President talks of progress, barriers at NAACP convention
In his first speech before the nation's oldest civil-rights organization since taking office, President Obama paid tribute Thursday to the NAACP as it celebrated its centennial, delivering what the group's chief executive called his most "forthright speech on racial disparities."
The Washington Post
NEW YORK — In his first speech before the nation's oldest civil-rights organization since taking office, President Obama paid tribute Thursday to the NAACP as it celebrated its centennial, delivering what the group's chief executive called his most "forthright speech on racial disparities."
In his return to the organization that helped pave the way for him to become the first African-American president, Obama spoke directly to the concerns that have plagued the NAACP as it grapples with relevancy in an age that has been described as post-racial.
"We know that even as our economic crisis batters Americans of all races, African Americans are out of work more than just about anyone else," the president said. "We know that even as spiraling health-care costs crush families of all races, African Americans are more likely to suffer from a host of diseases but less likely to own health insurance than just about anyone else.
"We know that even as we imprison more people of all races than any nation in the world, an African-American child is roughly five times as likely as a white child to see the inside of a jail. And we know that even as the scourge of HIV/AIDS devastates nations abroad, particularly in Africa, it is devastating the African-American community here at home with disproportionate force.
"These are some of the barriers of our time," he added. "They're very different from the barriers faced by earlier generations. ... But what is required to overcome today's barriers is the same as was needed then."
Obama's remarks, steeped in his personal biography as the son of a white mother from Kansas and black father from Kenya, challenged the audience — those in the room and those beyond — to take greater responsibility for their own future. He told parents to take a more active role and residents to pay better attention to their schools.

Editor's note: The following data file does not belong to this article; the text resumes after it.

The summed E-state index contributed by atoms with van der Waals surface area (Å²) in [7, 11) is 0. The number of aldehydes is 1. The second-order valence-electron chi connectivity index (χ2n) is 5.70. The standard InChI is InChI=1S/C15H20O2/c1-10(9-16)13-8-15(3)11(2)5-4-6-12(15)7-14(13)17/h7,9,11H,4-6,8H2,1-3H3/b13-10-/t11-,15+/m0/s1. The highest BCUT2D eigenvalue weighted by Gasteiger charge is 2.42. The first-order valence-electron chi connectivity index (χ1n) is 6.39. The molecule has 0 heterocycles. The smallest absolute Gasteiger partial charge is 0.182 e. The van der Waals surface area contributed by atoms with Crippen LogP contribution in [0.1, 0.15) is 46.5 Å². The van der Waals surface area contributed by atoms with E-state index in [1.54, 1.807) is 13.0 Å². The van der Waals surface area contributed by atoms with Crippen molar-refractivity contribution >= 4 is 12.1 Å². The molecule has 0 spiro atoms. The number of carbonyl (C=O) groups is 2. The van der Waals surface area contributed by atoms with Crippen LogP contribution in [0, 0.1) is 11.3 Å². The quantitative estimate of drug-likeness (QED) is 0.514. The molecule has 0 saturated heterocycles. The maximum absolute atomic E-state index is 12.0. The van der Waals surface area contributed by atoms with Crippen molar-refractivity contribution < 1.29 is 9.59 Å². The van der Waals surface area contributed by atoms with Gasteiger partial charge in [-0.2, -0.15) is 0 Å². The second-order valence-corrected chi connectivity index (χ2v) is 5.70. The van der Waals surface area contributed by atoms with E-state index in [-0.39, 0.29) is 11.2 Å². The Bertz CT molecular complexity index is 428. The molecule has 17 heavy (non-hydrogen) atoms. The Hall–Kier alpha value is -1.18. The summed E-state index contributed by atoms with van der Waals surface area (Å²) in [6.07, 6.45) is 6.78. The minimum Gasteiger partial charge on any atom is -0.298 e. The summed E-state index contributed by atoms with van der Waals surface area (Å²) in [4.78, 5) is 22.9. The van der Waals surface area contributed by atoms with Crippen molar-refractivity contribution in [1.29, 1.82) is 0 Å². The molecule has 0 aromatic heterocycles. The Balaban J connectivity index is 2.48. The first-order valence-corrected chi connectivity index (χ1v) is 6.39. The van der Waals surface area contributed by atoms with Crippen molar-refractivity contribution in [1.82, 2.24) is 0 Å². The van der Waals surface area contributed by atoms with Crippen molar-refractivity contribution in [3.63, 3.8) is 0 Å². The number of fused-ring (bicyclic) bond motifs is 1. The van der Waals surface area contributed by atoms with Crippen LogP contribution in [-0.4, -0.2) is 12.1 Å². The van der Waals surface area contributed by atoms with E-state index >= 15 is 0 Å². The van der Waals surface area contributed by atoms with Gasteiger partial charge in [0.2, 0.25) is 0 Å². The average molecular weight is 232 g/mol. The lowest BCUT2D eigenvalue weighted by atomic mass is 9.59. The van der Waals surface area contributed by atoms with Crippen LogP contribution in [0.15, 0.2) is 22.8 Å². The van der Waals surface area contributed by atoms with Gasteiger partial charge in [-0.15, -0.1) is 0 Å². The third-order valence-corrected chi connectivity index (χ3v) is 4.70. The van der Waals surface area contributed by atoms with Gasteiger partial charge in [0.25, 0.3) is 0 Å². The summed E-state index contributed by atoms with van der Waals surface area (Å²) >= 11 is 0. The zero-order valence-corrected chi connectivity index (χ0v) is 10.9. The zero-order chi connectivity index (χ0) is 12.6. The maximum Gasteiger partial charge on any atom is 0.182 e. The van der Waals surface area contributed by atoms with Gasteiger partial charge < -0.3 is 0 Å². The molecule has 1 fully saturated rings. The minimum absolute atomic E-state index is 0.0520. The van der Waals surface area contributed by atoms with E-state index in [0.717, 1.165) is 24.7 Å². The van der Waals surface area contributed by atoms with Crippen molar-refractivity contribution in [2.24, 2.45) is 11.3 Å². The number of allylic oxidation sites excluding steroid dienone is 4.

Obama touted education as essential to improving the lives of all children. He said the state of schools is an American problem, not an African-American one.
"You know what I'm talking about. There's a reason the story of the civil-rights movement was written in our schools. There's a reason Thurgood Marshall took up the cause of Linda Brown. There's a reason the Little Rock Nine defied a governor and a mob," Obama said. "It's because there is no stronger weapon against inequality and no better path to opportunity than an education that can unlock a child's God-given potential.
"We have to say to our children, 'Yes, if you're African-American, the odds of growing up amid crime and gangs are higher. Yes, if you live in a poor neighborhood, you will face challenges that someone in a wealthy suburb does not,' " Obama said, returning to his tough-love message familiar from his two-year presidential campaign.
"But that's not a reason to get bad grades, that's not a reason to cut class, that's not a reason to give up on your education and drop out of school," he said. "No one has written your destiny for you. Your destiny is in your hands, and don't you forget that."
Obama also pressed for NAACP members to encourage their young people to find new role models beyond sports or music.
To bolster his argument that it's within their reach, he cited his own biography, growing up with a single mother.
"I don't come from a lot of wealth. I got into my share of trouble as a kid. My life could easily have taken a turn for the worse. But that mother of mine gave me love; she pushed me, and cared about my education; she took no lip and taught me right from wrong," Obama said. "Because of her, I had a chance to make the most of my abilities. I had the chance to make the most of my opportunities. I had the chance to make the most of life.
"They might think they've got a pretty good jump shot or a pretty good flow, but our kids can't all aspire to be the next LeBron (James) or Li'l Wayne," Obama said, referring to the pro basketball and music stars. "I want them aspiring to be scientists and engineers, doctors and teachers, not just ballers and rappers. I want them aspiring to be a Supreme Court justice. I want them aspiring to be president of the United States."
Obama expanded his message of equal rights beyond the black communities. He said many Americans still face discrimination.
Racism, he said, is felt "by African-American women paid less for doing the same work as colleagues of a different color and gender. By Latinos made to feel unwelcome in their own country. By Muslim Americans viewed with suspicion for simply kneeling down to pray. By our gay brothers and sisters, still taunted, still attacked, still denied their rights."
Material from The Associated Press is used in this report.
Copyright © 2009 The Seattle Times Company
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